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Starting Surgery Internship advice

Discussion in 'Surgery and Surgical Subspecialties' started by tadalafil15, Mar 8, 2009.

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  1. tadalafil15

    tadalafil15

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    Feb 5, 2009
    Hey folks,
    Do you have any advice for starting internship year? i.e. good books/managing time/how to present yourself to attendings etc./ surviving call or real medical issues ( I feel unprepared from my med school days)

    Thanks.
     
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  3. rmarchigiani

    rmarchigiani Ciao Bella... 5+ Year Member

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    I second this....im going to have 3 months off after I finish school and before I start residency. Besides taking it easy before I get thrown to the wolves....what do you guys recommend as a good reading source?
     
  4. njbmd

    njbmd Guest Moderator Emeritus 5+ Year Member

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    Besides getting your crib in order (no time once residency starts) and getting all of you license stuff done, I recommend restful and relaxing reading of any of the basic science sections of the big three texts (Sabiston's, Schwartz or Greenfield). Your first ABSITE is strong on the basic science so reading the first few sections of any of these books (choose the one that your program uses) is a good base and gets you in the habit of regular reading (something that will be difficult when you are post call and tired).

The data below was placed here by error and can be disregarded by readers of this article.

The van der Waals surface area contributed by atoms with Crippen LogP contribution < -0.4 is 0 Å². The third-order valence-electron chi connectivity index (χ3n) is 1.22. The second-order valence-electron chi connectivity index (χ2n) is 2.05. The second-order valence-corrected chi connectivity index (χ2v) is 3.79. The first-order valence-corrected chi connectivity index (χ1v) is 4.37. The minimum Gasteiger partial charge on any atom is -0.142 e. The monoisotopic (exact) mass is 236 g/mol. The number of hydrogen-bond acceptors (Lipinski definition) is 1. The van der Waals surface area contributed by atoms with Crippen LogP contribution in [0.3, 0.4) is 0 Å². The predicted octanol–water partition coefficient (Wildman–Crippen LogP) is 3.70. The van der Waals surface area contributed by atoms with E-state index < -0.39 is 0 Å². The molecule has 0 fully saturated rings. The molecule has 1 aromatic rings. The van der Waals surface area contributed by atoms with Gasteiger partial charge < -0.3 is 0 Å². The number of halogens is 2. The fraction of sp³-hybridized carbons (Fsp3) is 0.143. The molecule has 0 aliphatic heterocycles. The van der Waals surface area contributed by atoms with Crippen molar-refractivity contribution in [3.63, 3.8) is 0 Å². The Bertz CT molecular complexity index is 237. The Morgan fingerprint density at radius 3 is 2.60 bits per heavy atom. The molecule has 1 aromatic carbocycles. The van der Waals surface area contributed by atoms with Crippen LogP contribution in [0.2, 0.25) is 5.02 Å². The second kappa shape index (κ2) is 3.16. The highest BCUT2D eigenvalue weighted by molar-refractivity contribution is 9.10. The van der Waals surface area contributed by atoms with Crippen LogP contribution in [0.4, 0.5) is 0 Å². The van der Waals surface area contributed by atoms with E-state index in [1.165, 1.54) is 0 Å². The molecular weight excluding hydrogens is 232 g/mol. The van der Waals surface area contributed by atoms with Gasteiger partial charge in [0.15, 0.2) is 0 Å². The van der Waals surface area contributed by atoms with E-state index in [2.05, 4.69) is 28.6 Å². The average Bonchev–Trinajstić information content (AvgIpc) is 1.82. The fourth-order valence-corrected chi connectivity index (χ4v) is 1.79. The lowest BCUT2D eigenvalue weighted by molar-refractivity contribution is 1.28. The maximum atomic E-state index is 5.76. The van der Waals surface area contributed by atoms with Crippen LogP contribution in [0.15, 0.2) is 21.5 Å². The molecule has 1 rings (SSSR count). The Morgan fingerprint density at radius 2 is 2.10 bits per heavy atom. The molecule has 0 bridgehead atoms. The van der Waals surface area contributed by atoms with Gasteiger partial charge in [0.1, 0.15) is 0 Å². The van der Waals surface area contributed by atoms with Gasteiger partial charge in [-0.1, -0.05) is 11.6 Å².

I also strongly recommend starting (if you have not) a good 30-45 minute workout routine (3 to 4 times a week) that your body is used to by the time residency starts. Residency when you are physically and aerobically fit works much better than when you are not physically fit. It's very difficult to get something started once you start working but not so bad if you already have a good physical conditioning base. Be sure to get your abs as strong as possible.

    I love Mont Reid for a "carry around" pocket book along with the tiny "Survival Guide for the Surgical Intern" by Chamberlain. Both of these books can keep you "on point" for those day to day things that you need to get used to doing fast (dictating, writing orders etc). It doesn't hurt for you to review some CT scans and radiographs so that you can easily recognize pneumos, bowel obstruction, volvulus, proper line and tube placement, tumors etc. Go on line (UVa has a good site) and review some of this stuff.